WMO also sets the standards for international weather data exchange, including factors such as identifying the data, formats, and ontologies. While advocating for the availability of data, Rea also highlighted the need to be mindful of privacy and ethical considerations when dealing with personal data. WMO is revising its own data policies ahead of its Congress later this year, committing to free and open exchange of data beyond the meteorological community.
Rea believes that AI cannot replace the models built on physical understanding and decades of research into interactions between the atmosphere and oceans. “One of the things we need to guard against in the use of AI is to think of it as a magic bullet,” he cautioned.
Instead of vertically integrating a specific dataset and using AI to generate forecasts, Rea sees a lot of promise in bringing together different datasets in a physical model to generate forecast information. “We use machine learning and AI in situations where maybe we don’t understand the underlying relationships. There are plenty of places in our area of science and service delivery where that is possible.”
Rakesh Bharania, Director of Humanitarian Impact Data at Salesforce.org, also sees the potential of artificial or augmented intelligence in decision support and areas where a lot of contextual knowledge is not required. “If you have a lot of data about a particular problem, then AI is certainly arguably much better than having humans going through that same mountain of data. AI can do very well in answering questions where there is a clear, right answer,” he said.
One challenge in the humanitarian field, Bharania noted, is scaling a solution from a proof of concept to something mature, usable, and relevant. He also cautioned that data used for prediction is not objective and can impact results.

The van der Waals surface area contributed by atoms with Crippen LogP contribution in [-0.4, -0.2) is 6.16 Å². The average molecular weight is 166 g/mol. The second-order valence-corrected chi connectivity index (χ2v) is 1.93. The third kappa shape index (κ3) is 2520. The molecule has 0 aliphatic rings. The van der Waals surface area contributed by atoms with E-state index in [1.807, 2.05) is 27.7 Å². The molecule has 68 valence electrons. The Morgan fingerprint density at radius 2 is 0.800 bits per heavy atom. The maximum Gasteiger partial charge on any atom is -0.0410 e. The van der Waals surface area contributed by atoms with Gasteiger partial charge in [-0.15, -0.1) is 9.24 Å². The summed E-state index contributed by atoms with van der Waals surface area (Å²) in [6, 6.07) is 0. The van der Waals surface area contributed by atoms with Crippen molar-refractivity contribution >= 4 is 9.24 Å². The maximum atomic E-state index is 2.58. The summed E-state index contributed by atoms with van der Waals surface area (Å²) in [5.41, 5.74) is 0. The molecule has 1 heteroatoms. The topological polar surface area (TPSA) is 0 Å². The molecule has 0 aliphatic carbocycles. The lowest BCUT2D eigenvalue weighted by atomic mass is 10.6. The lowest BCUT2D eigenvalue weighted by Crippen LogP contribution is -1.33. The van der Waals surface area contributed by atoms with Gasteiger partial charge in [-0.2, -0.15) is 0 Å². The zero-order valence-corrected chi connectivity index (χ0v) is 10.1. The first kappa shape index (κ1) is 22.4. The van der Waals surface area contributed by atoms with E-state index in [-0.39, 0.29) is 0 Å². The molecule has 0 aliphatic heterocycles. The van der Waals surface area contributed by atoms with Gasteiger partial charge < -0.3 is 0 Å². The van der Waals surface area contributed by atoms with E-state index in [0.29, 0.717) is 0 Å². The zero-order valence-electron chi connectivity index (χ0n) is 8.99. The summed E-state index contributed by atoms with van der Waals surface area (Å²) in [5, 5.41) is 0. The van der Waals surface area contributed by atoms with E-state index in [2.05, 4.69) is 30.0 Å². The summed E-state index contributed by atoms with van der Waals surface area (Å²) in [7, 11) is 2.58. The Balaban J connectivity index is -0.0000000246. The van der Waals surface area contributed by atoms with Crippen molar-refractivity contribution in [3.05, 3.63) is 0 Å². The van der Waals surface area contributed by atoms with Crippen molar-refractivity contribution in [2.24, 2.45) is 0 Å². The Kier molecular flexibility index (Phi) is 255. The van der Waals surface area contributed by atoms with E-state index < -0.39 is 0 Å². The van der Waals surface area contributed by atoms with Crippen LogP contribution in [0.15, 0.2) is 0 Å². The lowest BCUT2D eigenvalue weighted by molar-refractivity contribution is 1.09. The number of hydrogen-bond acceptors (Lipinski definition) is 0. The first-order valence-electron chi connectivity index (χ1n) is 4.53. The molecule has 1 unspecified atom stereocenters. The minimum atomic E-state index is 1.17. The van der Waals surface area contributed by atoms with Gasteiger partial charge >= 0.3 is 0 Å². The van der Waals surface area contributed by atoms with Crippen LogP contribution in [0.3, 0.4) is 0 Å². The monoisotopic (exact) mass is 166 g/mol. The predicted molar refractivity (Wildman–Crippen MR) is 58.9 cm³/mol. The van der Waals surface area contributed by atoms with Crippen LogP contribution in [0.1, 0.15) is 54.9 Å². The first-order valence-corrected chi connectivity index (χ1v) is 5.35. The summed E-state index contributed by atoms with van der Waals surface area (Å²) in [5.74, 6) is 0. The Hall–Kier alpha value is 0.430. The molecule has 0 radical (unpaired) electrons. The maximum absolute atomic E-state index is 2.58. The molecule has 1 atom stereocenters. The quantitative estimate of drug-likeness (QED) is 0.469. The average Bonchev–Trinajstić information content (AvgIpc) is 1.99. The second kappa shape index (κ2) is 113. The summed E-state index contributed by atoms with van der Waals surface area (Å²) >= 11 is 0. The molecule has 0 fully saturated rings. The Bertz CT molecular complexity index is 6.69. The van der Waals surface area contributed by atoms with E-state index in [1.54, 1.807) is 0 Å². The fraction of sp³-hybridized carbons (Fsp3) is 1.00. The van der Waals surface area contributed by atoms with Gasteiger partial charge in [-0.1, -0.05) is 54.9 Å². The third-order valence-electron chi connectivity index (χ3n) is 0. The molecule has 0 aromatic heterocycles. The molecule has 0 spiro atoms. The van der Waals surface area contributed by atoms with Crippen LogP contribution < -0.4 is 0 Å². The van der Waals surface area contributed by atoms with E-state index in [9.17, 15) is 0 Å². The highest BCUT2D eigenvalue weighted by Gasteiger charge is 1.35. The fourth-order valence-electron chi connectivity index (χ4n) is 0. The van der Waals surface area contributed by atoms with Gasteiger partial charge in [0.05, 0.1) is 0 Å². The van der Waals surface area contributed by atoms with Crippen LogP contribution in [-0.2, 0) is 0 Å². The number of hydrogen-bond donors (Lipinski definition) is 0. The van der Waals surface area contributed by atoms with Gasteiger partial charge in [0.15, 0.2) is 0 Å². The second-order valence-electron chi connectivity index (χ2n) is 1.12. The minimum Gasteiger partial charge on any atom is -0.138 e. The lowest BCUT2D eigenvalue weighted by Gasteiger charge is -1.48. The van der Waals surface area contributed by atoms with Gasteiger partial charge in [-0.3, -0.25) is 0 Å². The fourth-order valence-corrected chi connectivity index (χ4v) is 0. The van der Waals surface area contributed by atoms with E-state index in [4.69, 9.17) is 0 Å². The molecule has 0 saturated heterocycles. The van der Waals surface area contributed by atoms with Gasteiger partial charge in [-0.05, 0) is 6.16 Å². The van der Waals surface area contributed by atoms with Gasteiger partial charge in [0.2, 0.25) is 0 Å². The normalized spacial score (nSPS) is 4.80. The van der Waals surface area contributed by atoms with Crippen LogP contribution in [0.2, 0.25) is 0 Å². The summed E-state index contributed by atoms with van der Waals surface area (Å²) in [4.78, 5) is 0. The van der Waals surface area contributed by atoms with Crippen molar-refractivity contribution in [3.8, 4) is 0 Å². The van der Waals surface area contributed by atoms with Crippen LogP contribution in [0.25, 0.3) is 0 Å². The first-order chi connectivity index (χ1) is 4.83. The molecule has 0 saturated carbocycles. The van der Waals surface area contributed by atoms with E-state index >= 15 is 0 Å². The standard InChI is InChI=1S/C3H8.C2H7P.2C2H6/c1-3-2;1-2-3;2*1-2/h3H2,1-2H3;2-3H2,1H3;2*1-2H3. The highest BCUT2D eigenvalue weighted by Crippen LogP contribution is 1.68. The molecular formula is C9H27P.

Bharania urged humanitarian organizations keen to explore innovative technologies to own the hard questions about ‘go and no-go’ areas instead of leaving them solely to technology partners.
“It’s going to be a collaboration between the private sector who typically are the technology experts and the humanitarians who have the mission to come together and actually focus on determining what the right applications are, and to do so in an ethical and effective and impactful manner,” he said. Networks such as NetHope and Impactcloud are trying to build that space of cross-sectoral collaboration, he added.
Yasunori Mochizuki, NEC Fellow at NEC Corporation, recalled how local governments in Japan relied on social networks and crowd-behaviour analyses for real-time decision-making in the aftermath of 2011’s Great East Japan Earthquake and resulting tsunami.
Their solution analyzed tweets to extract information and identify areas with heavy damage and need for immediate rescue, and integrated it with information provided by public agencies. “Tweets are challenging for computers to understand as the context is heavily compressed and expression varies from one user to another. It is for this reason that the most advanced class of natural language processing AI in the disaster domain was developed,” Mochizuki explained.